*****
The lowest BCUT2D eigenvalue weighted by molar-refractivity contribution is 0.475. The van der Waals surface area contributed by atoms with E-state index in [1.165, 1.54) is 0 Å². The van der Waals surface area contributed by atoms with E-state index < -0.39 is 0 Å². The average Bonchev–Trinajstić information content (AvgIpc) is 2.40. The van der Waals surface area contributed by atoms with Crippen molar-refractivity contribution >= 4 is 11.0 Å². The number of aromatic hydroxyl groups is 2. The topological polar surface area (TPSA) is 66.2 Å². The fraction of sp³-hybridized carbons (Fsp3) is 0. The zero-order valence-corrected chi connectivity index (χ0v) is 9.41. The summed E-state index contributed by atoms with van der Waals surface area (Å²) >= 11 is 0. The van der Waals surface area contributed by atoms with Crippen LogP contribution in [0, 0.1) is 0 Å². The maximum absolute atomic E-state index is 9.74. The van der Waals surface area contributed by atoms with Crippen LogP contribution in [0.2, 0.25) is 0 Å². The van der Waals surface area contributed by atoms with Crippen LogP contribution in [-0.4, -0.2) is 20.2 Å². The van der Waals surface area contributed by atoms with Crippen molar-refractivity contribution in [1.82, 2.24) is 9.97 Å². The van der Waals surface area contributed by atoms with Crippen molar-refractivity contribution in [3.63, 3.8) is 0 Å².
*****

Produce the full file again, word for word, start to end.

The lowest BCUT2D eigenvalue weighted by molar-refractivity contribution is 0.475. The van der Waals surface area contributed by atoms with E-state index in [1.165, 1.54) is 0 Å². The van der Waals surface area contributed by atoms with E-state index < -0.39 is 0 Å². The average Bonchev–Trinajstić information content (AvgIpc) is 2.40. The van der Waals surface area contributed by atoms with Crippen molar-refractivity contribution >= 4 is 11.0 Å². The number of aromatic hydroxyl groups is 2. The topological polar surface area (TPSA) is 66.2 Å². The fraction of sp³-hybridized carbons (Fsp3) is 0. The zero-order valence-corrected chi connectivity index (χ0v) is 9.41. The summed E-state index contributed by atoms with van der Waals surface area (Å²) >= 11 is 0. The van der Waals surface area contributed by atoms with Crippen LogP contribution in [0, 0.1) is 0 Å². The maximum absolute atomic E-state index is 9.74. The van der Waals surface area contributed by atoms with Crippen LogP contribution in [0.2, 0.25) is 0 Å². The van der Waals surface area contributed by atoms with Crippen LogP contribution in [-0.4, -0.2) is 20.2 Å². The van der Waals surface area contributed by atoms with Crippen molar-refractivity contribution in [1.82, 2.24) is 9.97 Å². The van der Waals surface area contributed by atoms with Crippen molar-refractivity contribution in [3.63, 3.8) is 0 Å².